*This question is a repost from math.se, where I didn't receive an answer.*

Are there simple conditions on an $d \times d$ matrix B under which
$$
f(t, s)
=
\begin{cases}
\exp(-B |t - s|^\alpha), & t > s, \\[7pt]
\exp(-B^\top |t - s|^\alpha), & t < s
\end{cases}
$$
with $\alpha \in (0,2)$ and $t, \, s \in \Bbb R$
is positive definite as a matrix-valued function *(see def below)*?

I know that it's true if $B$ is nonnegative definite (hence symmetric). But can these conditions be relaxed? Is it possible to show this for $B$ satisfying $B + B^\top \geq 0$ (eigenvalues have nonnegative real parts) without $B$ being symmetric (in particular, $B$ needs not be diagonalizable)?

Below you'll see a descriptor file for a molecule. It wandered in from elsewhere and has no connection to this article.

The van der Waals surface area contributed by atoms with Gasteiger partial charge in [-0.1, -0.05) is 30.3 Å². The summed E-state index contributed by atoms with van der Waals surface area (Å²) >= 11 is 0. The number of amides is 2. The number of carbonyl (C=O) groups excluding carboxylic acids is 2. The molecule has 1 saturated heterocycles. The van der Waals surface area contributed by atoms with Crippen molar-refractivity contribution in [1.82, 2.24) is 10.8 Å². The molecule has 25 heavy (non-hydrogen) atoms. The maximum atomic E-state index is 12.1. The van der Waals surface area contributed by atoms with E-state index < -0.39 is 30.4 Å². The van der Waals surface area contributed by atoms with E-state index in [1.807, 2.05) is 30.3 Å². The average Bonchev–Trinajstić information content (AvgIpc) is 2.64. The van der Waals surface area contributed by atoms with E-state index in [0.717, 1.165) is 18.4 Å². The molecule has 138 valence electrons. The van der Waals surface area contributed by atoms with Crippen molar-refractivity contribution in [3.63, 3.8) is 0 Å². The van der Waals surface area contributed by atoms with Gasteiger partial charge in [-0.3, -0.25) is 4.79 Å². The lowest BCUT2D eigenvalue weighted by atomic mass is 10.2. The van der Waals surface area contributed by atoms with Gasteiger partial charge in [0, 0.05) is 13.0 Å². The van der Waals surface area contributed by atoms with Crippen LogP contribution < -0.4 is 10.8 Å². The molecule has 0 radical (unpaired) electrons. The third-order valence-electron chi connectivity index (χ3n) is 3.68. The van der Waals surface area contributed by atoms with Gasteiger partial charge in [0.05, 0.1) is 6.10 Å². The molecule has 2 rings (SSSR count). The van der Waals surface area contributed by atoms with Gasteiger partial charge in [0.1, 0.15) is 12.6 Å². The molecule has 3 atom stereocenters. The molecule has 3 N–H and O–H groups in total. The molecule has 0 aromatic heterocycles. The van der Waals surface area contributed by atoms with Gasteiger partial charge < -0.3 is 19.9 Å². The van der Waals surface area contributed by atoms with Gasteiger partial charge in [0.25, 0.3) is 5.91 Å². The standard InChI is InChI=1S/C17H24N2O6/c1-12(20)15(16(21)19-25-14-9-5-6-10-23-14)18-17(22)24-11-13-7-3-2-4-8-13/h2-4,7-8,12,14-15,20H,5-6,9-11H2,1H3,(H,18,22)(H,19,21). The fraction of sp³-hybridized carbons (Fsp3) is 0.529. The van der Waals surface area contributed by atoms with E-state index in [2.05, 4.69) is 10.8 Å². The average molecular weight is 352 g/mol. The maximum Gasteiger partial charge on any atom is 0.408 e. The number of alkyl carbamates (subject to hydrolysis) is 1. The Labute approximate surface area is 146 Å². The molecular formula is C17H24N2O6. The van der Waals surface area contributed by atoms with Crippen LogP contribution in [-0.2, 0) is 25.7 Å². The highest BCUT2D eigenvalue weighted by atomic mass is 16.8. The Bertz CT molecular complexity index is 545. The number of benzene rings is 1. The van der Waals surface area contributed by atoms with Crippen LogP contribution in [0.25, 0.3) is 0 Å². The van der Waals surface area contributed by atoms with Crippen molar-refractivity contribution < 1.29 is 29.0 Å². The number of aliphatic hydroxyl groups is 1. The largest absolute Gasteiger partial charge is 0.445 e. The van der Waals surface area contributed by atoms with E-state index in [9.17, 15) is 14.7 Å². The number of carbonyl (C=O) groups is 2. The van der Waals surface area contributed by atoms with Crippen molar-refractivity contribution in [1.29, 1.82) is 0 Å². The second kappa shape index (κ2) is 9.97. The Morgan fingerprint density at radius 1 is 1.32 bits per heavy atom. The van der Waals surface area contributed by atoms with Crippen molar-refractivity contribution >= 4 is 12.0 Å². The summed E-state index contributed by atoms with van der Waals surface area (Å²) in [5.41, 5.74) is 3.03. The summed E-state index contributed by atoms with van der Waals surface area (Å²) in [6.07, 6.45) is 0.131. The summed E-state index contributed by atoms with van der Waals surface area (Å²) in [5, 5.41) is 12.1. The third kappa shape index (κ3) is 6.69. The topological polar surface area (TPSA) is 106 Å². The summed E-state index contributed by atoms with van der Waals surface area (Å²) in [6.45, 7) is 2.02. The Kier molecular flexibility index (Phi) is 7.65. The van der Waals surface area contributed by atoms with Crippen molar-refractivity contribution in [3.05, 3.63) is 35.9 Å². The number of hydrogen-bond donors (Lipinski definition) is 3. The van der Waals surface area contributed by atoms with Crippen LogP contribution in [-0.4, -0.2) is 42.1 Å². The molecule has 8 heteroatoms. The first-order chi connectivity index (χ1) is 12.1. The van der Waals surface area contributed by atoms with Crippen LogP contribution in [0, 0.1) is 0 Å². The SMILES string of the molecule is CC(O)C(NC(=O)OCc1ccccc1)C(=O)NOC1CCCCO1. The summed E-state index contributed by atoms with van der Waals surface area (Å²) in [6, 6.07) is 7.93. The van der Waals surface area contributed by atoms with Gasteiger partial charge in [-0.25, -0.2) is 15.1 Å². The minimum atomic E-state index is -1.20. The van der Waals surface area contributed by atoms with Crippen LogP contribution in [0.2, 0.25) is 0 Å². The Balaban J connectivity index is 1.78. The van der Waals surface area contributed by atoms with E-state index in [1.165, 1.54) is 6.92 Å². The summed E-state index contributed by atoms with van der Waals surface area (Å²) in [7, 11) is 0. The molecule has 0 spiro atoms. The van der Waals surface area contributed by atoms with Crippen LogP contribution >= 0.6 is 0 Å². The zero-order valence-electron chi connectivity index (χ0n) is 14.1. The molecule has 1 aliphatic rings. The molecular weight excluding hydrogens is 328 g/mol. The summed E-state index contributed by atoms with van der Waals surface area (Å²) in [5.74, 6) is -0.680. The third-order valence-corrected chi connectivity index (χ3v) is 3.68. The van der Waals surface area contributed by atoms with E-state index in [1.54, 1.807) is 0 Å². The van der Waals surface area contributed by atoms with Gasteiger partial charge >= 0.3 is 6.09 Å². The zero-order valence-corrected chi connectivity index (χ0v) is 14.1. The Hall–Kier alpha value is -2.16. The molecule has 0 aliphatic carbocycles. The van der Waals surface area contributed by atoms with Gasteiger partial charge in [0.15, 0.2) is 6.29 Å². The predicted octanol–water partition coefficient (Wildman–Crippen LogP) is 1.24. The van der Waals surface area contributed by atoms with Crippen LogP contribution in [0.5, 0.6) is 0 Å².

**Example.** Consider a standard normal vector $\mathbf{N}$ and an antisymmetric matrix $V$. Define a Gaussian process $\mathbf{X} (t) = \exp(t V) \, \mathbf{N}$. Then
$$
\mathbb{E} \mathbf{X} (t) \, \mathbf{X}^\top (s) = \exp(V (t — s))
= \begin{cases}
\exp(V |t — s|), & t > s, \\[7pt]
\exp(V^\top |t — s|), & t < s
\end{cases}
$$
hence it is positive definite.

Is it true in general that if $r(t, s)$ is a positive definite **matrix-valued** function, then so is $\exp(r(t, s))$? This is obviously true if $r$ is scalar valued.

The reason for this particular question is that I am interested in the corresponding class of multivariate fractional Ornstein-Uhlenbeck processes.

P.S. By positive definiteness I mean $$ \sum_{i, j} \mathbf{x}_i^\top f (t_i, t_j) \, \mathbf{x}_j \geq 0 \qquad \forall \, t_i \in \mathbb{R}, \quad \mathbf{x}_i \in \mathbb{R}^d. $$